We had to say goodbye to our beloved ram Joe today. Joe was the last of our East Friesian rams, and such a sweet boy. His full name was Doe-eyed Joe because of his big prominent eyes, which most of his lambs inherited.Joe was the son of the legendary “Panties,” the best producer in the entire history of my dairy flock, and he sired a lot of great dairy ewes, including a set of triplet girls we called “Starlet and the Startled Sisters” because they all had his huge, prominent eyes.  

 Lisa befriended Joe when he was a lamb in 2013 and even though making pets of rams can make them dangerous, it never did with Joe.

He was always ready for a chin-scratch, or even to pose with funny hats for Christmas and New Years photos. 

Joe had his 15 minutes of fame when he performed with the Los Angeles Chamber Orchestra. In 2014, when Joe was just a year old, a video producer named Chris Kallmyer made a “sounds of the farm” video on our ranch, to follow a performance of Beethoven’s Pastoral symphony in a children’s concert by the LA Chamber Orchestra. Joe did a lot of “baaing” that day, and was featured heavily in the video which was shown on a large screen above the orchestra.

Joe on the big screen with the LA Chamber Orchestra

Joe was slowing down in recent years, but he always perked up at breeding time and fathered a nice crop of 50% or 75% East Friesian lambs, after we stopped breeding our East Friesian girls. 

Joe with his three Romnesian girlfriends in 2020

This year when we took the rams out from the breeding groups we locked them all in a box stall for a week to prevent fighting, and fitted them with ram shields to block their forward vision to additionally discourage ramming. After a week in the box stall and an additional week in the ram shields out in the pasture, we removed the shields Thursday. I didn’t see any fighting, but Joe must have had a tussle with someone that resulted in an injured left eye. I took him to the vet on Saturday and Dr Bui injected his swollen eyelid with antibiotic and steroid, but by this morning the eye was much more swollen and he couldn’t close the lid over it. We took him back to the vet and Dr Bui felt it was likely an abscess behind the eye that would need to be allowed to rupture on its own to resolve. Joe was in too much pain and it just didn’t seem fair to make him go through the additional pain this injury was going to cause him, so we made the decision to put him down. He was such a great guy and we owed him a humane exit. But it wasn’t easy. We will miss you Joe.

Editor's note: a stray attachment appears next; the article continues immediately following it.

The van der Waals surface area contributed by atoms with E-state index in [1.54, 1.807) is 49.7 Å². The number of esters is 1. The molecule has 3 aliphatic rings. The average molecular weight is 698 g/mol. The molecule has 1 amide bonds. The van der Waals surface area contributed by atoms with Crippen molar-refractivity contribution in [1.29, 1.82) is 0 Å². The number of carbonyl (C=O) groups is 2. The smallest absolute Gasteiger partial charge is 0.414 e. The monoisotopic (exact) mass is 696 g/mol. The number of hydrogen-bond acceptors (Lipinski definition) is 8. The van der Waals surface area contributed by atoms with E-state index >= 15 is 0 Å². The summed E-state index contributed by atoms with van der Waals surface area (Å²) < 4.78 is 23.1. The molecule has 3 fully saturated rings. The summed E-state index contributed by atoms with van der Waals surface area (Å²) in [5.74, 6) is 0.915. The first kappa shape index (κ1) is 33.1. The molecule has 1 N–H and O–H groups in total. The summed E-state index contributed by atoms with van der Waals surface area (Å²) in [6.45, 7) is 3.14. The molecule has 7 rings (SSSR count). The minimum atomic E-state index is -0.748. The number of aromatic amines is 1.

Joe in 2013

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